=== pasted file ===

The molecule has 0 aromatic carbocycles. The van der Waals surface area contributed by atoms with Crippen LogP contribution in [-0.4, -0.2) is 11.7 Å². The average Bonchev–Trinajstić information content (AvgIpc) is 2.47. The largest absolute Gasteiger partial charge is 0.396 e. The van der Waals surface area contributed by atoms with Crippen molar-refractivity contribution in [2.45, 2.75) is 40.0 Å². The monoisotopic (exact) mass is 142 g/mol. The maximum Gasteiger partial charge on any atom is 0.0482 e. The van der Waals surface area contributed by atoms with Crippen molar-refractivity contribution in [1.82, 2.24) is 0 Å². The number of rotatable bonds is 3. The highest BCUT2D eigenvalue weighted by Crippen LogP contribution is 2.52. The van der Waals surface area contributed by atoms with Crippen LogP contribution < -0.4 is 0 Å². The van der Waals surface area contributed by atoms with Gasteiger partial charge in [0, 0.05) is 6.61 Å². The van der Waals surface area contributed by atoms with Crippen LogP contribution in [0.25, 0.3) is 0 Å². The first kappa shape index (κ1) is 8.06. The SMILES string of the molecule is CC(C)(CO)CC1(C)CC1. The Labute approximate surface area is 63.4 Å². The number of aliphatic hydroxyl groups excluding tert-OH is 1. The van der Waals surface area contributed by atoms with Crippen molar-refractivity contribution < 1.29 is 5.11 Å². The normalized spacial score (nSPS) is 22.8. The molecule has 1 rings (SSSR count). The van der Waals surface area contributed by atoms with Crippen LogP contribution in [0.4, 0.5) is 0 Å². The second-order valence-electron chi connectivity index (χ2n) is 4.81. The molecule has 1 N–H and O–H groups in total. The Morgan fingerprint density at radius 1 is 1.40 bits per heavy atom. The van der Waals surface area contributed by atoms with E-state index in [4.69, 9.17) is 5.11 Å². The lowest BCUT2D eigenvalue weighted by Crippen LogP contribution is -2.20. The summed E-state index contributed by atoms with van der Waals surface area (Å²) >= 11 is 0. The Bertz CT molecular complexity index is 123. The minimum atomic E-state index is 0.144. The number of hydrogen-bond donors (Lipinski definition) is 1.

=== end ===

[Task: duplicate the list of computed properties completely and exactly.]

The molecule has 0 aromatic carbocycles. The van der Waals surface area contributed by atoms with Crippen LogP contribution in [-0.4, -0.2) is 11.7 Å². The average Bonchev–Trinajstić information content (AvgIpc) is 2.47. The largest absolute Gasteiger partial charge is 0.396 e. The van der Waals surface area contributed by atoms with Crippen molar-refractivity contribution in [2.45, 2.75) is 40.0 Å². The monoisotopic (exact) mass is 142 g/mol. The maximum Gasteiger partial charge on any atom is 0.0482 e. The van der Waals surface area contributed by atoms with Crippen molar-refractivity contribution in [1.82, 2.24) is 0 Å². The number of rotatable bonds is 3. The highest BCUT2D eigenvalue weighted by Crippen LogP contribution is 2.52. The van der Waals surface area contributed by atoms with Crippen LogP contribution < -0.4 is 0 Å². The van der Waals surface area contributed by atoms with Gasteiger partial charge in [0, 0.05) is 6.61 Å². The van der Waals surface area contributed by atoms with Crippen LogP contribution in [0.25, 0.3) is 0 Å². The first kappa shape index (κ1) is 8.06. The SMILES string of the molecule is CC(C)(CO)CC1(C)CC1. The Labute approximate surface area is 63.4 Å². The number of aliphatic hydroxyl groups excluding tert-OH is 1. The van der Waals surface area contributed by atoms with Crippen molar-refractivity contribution < 1.29 is 5.11 Å². The normalized spacial score (nSPS) is 22.8. The molecule has 1 rings (SSSR count). The van der Waals surface area contributed by atoms with Crippen LogP contribution in [0.4, 0.5) is 0 Å². The second-order valence-electron chi connectivity index (χ2n) is 4.81. The molecule has 1 N–H and O–H groups in total. The Morgan fingerprint density at radius 1 is 1.40 bits per heavy atom. The van der Waals surface area contributed by atoms with E-state index in [4.69, 9.17) is 5.11 Å². The lowest BCUT2D eigenvalue weighted by Crippen LogP contribution is -2.20. The summed E-state index contributed by atoms with van der Waals surface area (Å²) >= 11 is 0. The Bertz CT molecular complexity index is 123. The minimum atomic E-state index is 0.144. The number of hydrogen-bond donors (Lipinski definition) is 1.